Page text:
“Shepard and Wisniewski have created a book with wide appeal, and reluctant readers will take this title by storm.”—Bulletin of the Center for Children’s Books

“An oversized good time. . . . People, backgrounds, even words spill over the boarders of this comic-strip styled layout in reckless abandon. . . . The pacing is excellent and the narrative is vigorous and humorous.”—Carol Ann Wilson, School Library Journal, Feb. 1, 2001, starred review

“A rollicking, raucous tale. . . . Aaron’s prose is, as always, a gift to storytellers. His tales are clean, clear, lively.”—Katy Rydell, Stories, Spring 2001

“Rambunctious. . . . Shadusa’s cocky attitude and his keen sense of self-preservation make him highly entertaining. The text makes a fine read-aloud story on its own, and Wisniewski’s illustrations make it worth reading more than once.”—Kathryne Beebe, Riverbank Review, Summer 2001

“Part pourquoi tale, part superhero comic book, this book gives vibrant, leap-off-the-page life to an old tale from the Hausa people of northern Nigeria. . . . Possible applications are numerous in classes and storytelling sesions where the theme is Africa, weather, scientific principles, how-and-why stories, or stories of strength and conflict. The tale is fine orally, but don’t miss seeing and sharing these illustrations by David Wisniewski.”—The Story Bag, Dec. 2001-Jan. 2002


Sample Text

Hear This Sample Text (2:05 minutes)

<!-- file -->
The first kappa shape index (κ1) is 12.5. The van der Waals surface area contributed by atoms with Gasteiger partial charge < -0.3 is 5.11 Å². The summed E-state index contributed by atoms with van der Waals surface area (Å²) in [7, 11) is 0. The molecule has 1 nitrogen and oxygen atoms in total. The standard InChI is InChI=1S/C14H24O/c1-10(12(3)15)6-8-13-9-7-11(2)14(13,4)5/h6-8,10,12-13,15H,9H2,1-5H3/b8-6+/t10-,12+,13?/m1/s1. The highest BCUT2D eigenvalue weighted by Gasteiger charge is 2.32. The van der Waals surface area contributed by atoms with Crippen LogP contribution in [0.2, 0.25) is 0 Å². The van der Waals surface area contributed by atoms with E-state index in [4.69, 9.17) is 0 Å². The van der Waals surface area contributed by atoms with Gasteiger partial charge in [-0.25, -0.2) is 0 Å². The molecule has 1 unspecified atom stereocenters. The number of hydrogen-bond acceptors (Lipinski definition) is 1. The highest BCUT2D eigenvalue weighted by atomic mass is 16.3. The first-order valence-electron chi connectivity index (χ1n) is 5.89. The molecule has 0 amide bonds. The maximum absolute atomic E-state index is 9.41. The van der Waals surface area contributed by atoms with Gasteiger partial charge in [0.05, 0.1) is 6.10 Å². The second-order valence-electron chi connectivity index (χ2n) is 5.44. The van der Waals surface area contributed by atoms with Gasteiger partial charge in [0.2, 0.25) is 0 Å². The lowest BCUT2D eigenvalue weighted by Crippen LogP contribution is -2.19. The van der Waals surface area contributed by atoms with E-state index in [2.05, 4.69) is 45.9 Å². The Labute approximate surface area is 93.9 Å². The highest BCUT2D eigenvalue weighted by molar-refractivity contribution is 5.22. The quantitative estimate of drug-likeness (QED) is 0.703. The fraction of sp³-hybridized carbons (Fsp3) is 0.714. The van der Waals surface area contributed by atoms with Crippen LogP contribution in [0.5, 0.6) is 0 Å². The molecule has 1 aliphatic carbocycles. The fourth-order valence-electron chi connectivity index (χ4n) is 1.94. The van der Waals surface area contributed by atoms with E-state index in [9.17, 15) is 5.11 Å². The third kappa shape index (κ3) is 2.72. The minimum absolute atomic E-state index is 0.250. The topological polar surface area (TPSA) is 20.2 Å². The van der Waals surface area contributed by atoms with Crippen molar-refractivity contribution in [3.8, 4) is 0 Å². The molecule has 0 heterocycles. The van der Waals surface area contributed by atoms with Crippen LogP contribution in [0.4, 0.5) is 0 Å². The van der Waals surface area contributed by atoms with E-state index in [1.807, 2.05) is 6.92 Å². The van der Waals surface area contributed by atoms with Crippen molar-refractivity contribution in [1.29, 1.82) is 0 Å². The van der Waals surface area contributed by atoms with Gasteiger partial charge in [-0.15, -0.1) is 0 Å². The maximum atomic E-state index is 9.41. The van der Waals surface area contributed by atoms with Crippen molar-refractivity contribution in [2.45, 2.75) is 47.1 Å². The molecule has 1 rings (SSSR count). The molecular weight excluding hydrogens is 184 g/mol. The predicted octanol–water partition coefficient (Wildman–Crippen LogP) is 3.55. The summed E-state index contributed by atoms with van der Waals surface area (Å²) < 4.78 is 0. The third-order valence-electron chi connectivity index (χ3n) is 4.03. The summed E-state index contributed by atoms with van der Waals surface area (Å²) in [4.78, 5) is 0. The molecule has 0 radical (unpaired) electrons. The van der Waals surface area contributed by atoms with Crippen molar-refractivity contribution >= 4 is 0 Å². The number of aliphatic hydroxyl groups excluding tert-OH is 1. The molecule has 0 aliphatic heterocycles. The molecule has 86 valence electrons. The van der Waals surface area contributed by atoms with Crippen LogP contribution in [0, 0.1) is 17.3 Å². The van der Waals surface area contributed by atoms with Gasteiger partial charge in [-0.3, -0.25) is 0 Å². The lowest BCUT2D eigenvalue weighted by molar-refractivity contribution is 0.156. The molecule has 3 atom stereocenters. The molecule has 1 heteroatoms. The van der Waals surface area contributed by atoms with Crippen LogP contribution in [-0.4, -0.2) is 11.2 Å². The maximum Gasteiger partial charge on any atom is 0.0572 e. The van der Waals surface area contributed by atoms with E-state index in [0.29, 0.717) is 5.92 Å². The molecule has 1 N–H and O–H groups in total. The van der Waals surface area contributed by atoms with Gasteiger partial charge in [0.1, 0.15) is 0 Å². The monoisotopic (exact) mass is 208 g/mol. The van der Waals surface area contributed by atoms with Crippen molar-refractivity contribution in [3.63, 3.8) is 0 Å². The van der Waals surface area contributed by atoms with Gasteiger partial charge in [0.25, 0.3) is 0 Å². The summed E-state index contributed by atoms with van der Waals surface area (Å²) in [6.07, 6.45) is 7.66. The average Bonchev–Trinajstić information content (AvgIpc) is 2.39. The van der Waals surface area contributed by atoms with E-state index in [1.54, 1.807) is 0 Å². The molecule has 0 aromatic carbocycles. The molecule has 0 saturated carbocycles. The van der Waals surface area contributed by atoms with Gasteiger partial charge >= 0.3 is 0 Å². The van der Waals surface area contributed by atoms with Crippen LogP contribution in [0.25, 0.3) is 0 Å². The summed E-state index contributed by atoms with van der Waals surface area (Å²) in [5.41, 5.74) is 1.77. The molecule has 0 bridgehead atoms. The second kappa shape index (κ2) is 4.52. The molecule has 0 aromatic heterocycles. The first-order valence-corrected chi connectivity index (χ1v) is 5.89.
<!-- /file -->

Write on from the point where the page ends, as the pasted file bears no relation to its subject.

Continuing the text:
When Shettu got home, she told Shadusa what had happened.

“Master Man?” yelled Shadusa. “He can’t call himself that! I’m Master Man. I’ll have to teach that fellow a lesson.”

“Oh, husband, don’t!” pleaded Shettu. “If the baby is so strong, think what the father must be like. You’ll get yourself killed.”

“We’ll see about that,” said Shadusa.

The next morning, Shadusa set out early and walked till he came to the well. He threw in the bucket—splash—then he pulled on the rope. But though he tugged and he heaved, he could not lift the bucket.

Just then the woman with the baby walked up.

“Wait a minute,” said Shadusa. “What do you think you’re doing?”

“I’m getting water, of course,” answered the woman.

“Well, you can’t,” said Shadusa. “The bucket won’t come up.”

The woman set down the baby, who quickly pulled up the bucket and filled his mother’s calabash.

“Wah!” yelled Shadusa. “How did he do that?”

“It’s easy,” said the woman, “when your father is Master Man.”

Shadusa gulped and thought about going home. But instead he thrust out his chest and said, “I want to meet this fellow, so I can show him who’s the real Master Man.”

“Oh, I wouldn’t do that,” said the woman. “He devours men like you! But suit yourself.”

So Shadusa followed the woman back to her compound. Inside the fenced yard was a gigantic fireplace, and beside it was a pile of huge bones.

“What’s all this?” Shadusa asked.

“Well, you see,” said the woman, “our hut is so small that my husband must come out here to eat his elephants.”

Just then they heard a great ROAR, so loud that Shadusa had to cover his ears. Then the ground began to shake, until Shadusa could hardly stand.

“What’s that?” he shouted.

“That’s Master Man.”

Sample text copyright © 2001 Aaron Shepard. Illustration copyright © 2001 David Wisniewski.


For more info, treats, and resources,
visit Aaron Shepard at
www.aaronshep.com